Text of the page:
Local Swimming Pools A Cesspit Of Human Fecal Matter
Michael Harper for redOrbit.com — Your Universe Online
Just when you thought it was safe to take a dip in your local watering hole this summer, the Centers for Disease Control and Prevention (CDC) has released a study which found that many swimmers leave behind a little more than a good time in the pool.
According to the health agency’s data, more than half of the pools they tested contained fecal matter left behind by swimmers. More specifically, the study found that 58 percent of pools contain genetic material and bacteria like E. coli which originated in human guts. The CDC is now urging all public pool swimmers to take extra precaution before taking their next dip.
Though E.coli was found in a frightening amount of swimming pools, they did not find any evidence of E. coli O157:H7, a particularly dangerous strain of the bacteria which can cause illness.
Fecal matter and E. coli weren´t the only dangerous pieces of matter found in these local pools. Other bacteria, such as Pseudomonas aeruginosa, were found in 59 percent of public pools sampled. This bacterium has been found to cause skin rashes and ear infections, though it can also find its way into public pools by way of natural contamination.
Two other fecal bacteria, cryptosporidium and Giardia, were also found in the pools, though at a much lower percentage. Only two percent of the pools sampled carried these germs which are most often spread through diarrhea or other forms of fecal matter. As a silver lining to this study, the CDC claims that though these germs were found in public pools, they did not check if these bacteria were alive. In other words, these bacteria may or may not cause infections when they come in contact with swimmers.
Local and Neighborhood public pools may be dirty, but water parks and other recreational facilities with pools are another story.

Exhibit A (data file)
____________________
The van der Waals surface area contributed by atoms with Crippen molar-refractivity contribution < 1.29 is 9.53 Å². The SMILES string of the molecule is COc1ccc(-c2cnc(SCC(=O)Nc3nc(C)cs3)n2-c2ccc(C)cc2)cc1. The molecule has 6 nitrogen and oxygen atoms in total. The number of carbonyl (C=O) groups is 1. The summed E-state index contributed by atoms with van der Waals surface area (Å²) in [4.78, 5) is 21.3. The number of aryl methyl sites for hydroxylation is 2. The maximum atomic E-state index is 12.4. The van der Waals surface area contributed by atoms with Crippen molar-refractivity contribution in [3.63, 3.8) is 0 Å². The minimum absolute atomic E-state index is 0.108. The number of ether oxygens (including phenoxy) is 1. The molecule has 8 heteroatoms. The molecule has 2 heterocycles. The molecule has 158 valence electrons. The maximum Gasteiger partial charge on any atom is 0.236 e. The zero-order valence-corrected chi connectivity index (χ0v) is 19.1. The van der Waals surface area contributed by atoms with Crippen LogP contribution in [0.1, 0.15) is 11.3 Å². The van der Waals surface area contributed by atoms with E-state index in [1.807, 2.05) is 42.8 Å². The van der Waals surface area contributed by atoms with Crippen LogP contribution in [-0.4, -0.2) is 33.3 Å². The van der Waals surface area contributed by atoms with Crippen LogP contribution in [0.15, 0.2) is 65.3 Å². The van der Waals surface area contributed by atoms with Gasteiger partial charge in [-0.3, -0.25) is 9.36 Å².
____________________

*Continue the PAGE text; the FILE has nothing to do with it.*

Unfortunately, the CDC did not investigate these pools or residential pools, but did urge anyone who may be inclined to take a dip this summer to watch out for themselves and their neighbors.
As the CDC notes, it is unlikely that the hygiene practiced at public pools differs from any other pool.
“Swimming is an excellent way to get the physical activity needed to stay healthy,” said Michele Hlavsa, chief of CDC´s Healthy Swimming Program in the accompanying statement.
“However, pool users should be aware of how to prevent infections while swimming. Remember, chlorine and other disinfectants don´t kill germs instantly. That´s why it´s important for swimmers to protect themselves by not swallowing the water they swim in and to protect others by keeping feces and germs out of the pool by taking a pre-swim shower and not swimming when ill with diarrhea,” she explained
The CDC released this report just ahead of Recreational Water Illness and Injury Prevention Week (RWII) which begins next week.
In order to prevent recreational water illnesses, the CDC recommends the following steps:
Keep feces of all kinds out of the water. This means refraining from swimming if you have diarrhea or if you have just used the bathroom or changed a dirty diaper. Additionally, the CDC asks that all public pool swimmers shower with soap before diving in and taking frequent bathroom breaks, followed by thorough hand washing, every 60 minutes.
Additionally the CDC urges the public to be aware of the chlorine level in public pools, noting that many hardware and retail stores sell chlorine test strips. Finally, parents are asked to check diapers every 30 minutes and take their children on bathroom breaks every 30 to 60 minutes.